A business spends $50,000 on advertising in September, and also attributes additional costs of $15,000 in generating 200 new customers. The CAC is $50,000+$15,000 ($65,000)/200 = $325
SaaS businesses that prioritize CAC, or those with large and complex structures, will want to go deeper in analyzing CAC. By understanding CAC by individual customer types, marketing channels and product lines, you can identify issues and opportunities and dial-up (or down) activity accordingly. There is almost limitless segmentation you can perform with CAC, and each of these can be calculated using both ‘simple’ and ‘complex’ terms. The most common include:
Analysis of CAC should go hand-in-hand with Customer Life Value (CLV). CLV is the amount of profit a customer is expected to bring over the course of their entire relationship with your business. Together CAC and CLV help a business work out Return on Investment (ROI).
CAC should be seen in relative terms to CLV. For example, rising CAC is not necessarily an issue if CLV is also rising, especially if the rate of CLV increase is more. Likewise, falling CAC may not be the good news it seems, if the lower spend is bringing less profitable customers.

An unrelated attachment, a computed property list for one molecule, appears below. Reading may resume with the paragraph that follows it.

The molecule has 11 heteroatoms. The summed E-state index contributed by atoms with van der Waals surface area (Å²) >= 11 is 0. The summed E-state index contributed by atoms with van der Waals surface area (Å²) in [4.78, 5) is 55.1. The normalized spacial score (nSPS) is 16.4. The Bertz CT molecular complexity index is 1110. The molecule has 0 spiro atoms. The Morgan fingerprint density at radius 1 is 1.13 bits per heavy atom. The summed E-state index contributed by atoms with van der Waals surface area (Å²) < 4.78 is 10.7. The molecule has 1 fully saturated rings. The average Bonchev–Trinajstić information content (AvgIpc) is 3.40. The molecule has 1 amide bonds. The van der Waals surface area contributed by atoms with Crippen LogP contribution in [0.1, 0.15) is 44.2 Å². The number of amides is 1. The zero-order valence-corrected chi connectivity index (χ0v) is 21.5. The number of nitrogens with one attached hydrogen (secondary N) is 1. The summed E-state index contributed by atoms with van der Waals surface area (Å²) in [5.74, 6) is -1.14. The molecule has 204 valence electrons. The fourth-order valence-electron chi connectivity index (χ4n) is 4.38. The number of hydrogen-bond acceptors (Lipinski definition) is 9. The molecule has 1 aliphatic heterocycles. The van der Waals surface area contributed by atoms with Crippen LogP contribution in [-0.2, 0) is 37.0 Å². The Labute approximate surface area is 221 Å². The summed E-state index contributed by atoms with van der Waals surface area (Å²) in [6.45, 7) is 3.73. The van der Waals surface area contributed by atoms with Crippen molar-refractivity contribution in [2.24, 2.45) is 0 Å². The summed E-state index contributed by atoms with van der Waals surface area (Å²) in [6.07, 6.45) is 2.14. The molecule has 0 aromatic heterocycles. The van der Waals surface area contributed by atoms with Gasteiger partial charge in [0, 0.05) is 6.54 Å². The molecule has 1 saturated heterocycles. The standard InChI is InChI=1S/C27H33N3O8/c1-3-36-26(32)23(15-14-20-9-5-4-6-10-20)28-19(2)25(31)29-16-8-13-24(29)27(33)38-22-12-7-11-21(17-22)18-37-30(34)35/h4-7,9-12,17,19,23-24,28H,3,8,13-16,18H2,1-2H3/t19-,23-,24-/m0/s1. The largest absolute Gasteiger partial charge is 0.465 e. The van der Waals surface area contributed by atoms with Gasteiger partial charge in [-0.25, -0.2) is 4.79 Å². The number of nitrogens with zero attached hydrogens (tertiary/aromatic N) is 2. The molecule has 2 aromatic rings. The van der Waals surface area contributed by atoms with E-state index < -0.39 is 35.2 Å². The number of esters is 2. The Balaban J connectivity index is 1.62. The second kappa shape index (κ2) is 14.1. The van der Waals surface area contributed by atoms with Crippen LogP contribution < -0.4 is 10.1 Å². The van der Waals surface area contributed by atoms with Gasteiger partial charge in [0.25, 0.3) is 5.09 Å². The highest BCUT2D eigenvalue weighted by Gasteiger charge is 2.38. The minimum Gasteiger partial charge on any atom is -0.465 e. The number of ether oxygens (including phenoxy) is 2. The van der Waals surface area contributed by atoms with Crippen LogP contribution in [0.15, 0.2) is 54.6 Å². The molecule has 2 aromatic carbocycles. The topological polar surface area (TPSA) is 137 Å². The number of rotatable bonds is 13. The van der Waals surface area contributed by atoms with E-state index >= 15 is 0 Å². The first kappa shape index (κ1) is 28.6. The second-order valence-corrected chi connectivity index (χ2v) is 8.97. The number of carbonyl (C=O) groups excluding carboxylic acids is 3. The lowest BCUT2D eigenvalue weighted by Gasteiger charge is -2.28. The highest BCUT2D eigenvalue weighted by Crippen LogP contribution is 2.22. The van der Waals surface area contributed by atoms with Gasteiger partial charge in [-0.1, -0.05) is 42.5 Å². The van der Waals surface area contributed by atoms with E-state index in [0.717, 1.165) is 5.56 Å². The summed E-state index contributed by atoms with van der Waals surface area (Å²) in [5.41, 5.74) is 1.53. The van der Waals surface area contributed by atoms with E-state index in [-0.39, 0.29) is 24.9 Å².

The relationship between CAC and CLV is expressed as a ratio.
CLV to CAC ratios explained:
While lowering CAC may not always be a priority, no business can afford to ignore CAC completely. Here are 3 ways to manage CAC in your SaaS business:
CAC is a useful indicator of the general health of a business, but it is not a very actionable metric. For that, you need to drill down and understand CAC at a more granular level.
The most obvious way is to calculate CAC by individual marketing channel. For example, how does the CAC for in-bound marketing compare with outbound; or how does the CAC for different types of events stack up? This is easier said than done. Modern omnichannel marketing is designed to engage prospects at multiple touchpoints and across multiple formats. What’s more, it can be hard to measure the relative influence of each touchpoint in a new customer journey. Clear and accurate data and sophisticated Marketing or Revenue Operations teams are needed. Segmenting CAC along more defined lines (i.e by country, customer demographic, product line) is easier.
By performing CAC segmentation analysis, you are able to identify actionable insights that would otherwise be lost through aggregation. Comparing the findings will inform which opportunities or issues to prioritize.
Because CAC is the sum of lots of factors, there are multiple triggers you can use to keep it under control. The most obvious way to improve CAC is to cut costs. However, any potential cost savings should be balanced with the impact on sales volumes and CLV. For example, automating part (or all) of the sales process can save money on staff costs. But it may result in more unqualified (and so less profitable) customers.